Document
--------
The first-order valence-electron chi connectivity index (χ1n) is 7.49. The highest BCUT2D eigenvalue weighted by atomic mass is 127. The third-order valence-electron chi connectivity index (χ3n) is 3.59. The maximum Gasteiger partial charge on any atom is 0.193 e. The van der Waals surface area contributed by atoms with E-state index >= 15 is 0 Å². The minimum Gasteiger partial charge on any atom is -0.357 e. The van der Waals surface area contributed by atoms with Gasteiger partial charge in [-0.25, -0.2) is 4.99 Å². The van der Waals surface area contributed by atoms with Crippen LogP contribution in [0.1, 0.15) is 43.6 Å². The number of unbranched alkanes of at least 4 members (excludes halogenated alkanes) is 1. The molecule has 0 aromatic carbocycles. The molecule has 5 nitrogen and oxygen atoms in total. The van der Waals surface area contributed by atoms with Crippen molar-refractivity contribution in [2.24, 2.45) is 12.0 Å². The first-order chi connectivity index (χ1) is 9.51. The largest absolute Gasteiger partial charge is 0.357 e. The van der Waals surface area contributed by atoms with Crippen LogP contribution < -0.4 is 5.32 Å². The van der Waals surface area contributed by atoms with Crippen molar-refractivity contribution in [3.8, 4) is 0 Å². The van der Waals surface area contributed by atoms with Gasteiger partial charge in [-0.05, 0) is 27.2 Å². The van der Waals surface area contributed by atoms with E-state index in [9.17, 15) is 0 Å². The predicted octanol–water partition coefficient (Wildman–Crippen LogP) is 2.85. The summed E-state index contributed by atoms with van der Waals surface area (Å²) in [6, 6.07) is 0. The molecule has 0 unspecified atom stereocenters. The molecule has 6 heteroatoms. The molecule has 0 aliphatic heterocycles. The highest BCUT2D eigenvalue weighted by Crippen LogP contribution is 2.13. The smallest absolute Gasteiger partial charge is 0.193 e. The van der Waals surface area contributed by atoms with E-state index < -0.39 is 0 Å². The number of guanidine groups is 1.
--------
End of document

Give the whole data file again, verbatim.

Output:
The first-order valence-electron chi connectivity index (χ1n) is 7.49. The highest BCUT2D eigenvalue weighted by atomic mass is 127. The third-order valence-electron chi connectivity index (χ3n) is 3.59. The maximum Gasteiger partial charge on any atom is 0.193 e. The van der Waals surface area contributed by atoms with E-state index >= 15 is 0 Å². The minimum Gasteiger partial charge on any atom is -0.357 e. The van der Waals surface area contributed by atoms with Gasteiger partial charge in [-0.25, -0.2) is 4.99 Å². The van der Waals surface area contributed by atoms with Crippen LogP contribution in [0.1, 0.15) is 43.6 Å². The number of unbranched alkanes of at least 4 members (excludes halogenated alkanes) is 1. The molecule has 0 aromatic carbocycles. The molecule has 5 nitrogen and oxygen atoms in total. The van der Waals surface area contributed by atoms with Crippen molar-refractivity contribution in [2.24, 2.45) is 12.0 Å². The first-order chi connectivity index (χ1) is 9.51. The largest absolute Gasteiger partial charge is 0.357 e. The van der Waals surface area contributed by atoms with Crippen LogP contribution < -0.4 is 5.32 Å². The van der Waals surface area contributed by atoms with Crippen molar-refractivity contribution in [3.8, 4) is 0 Å². The van der Waals surface area contributed by atoms with Gasteiger partial charge in [-0.05, 0) is 27.2 Å². The van der Waals surface area contributed by atoms with E-state index in [9.17, 15) is 0 Å². The predicted octanol–water partition coefficient (Wildman–Crippen LogP) is 2.85. The summed E-state index contributed by atoms with van der Waals surface area (Å²) in [6, 6.07) is 0. The molecule has 0 unspecified atom stereocenters. The molecule has 6 heteroatoms. The molecule has 0 aliphatic heterocycles. The highest BCUT2D eigenvalue weighted by Crippen LogP contribution is 2.13. The smallest absolute Gasteiger partial charge is 0.193 e. The van der Waals surface area contributed by atoms with E-state index < -0.39 is 0 Å². The number of guanidine groups is 1.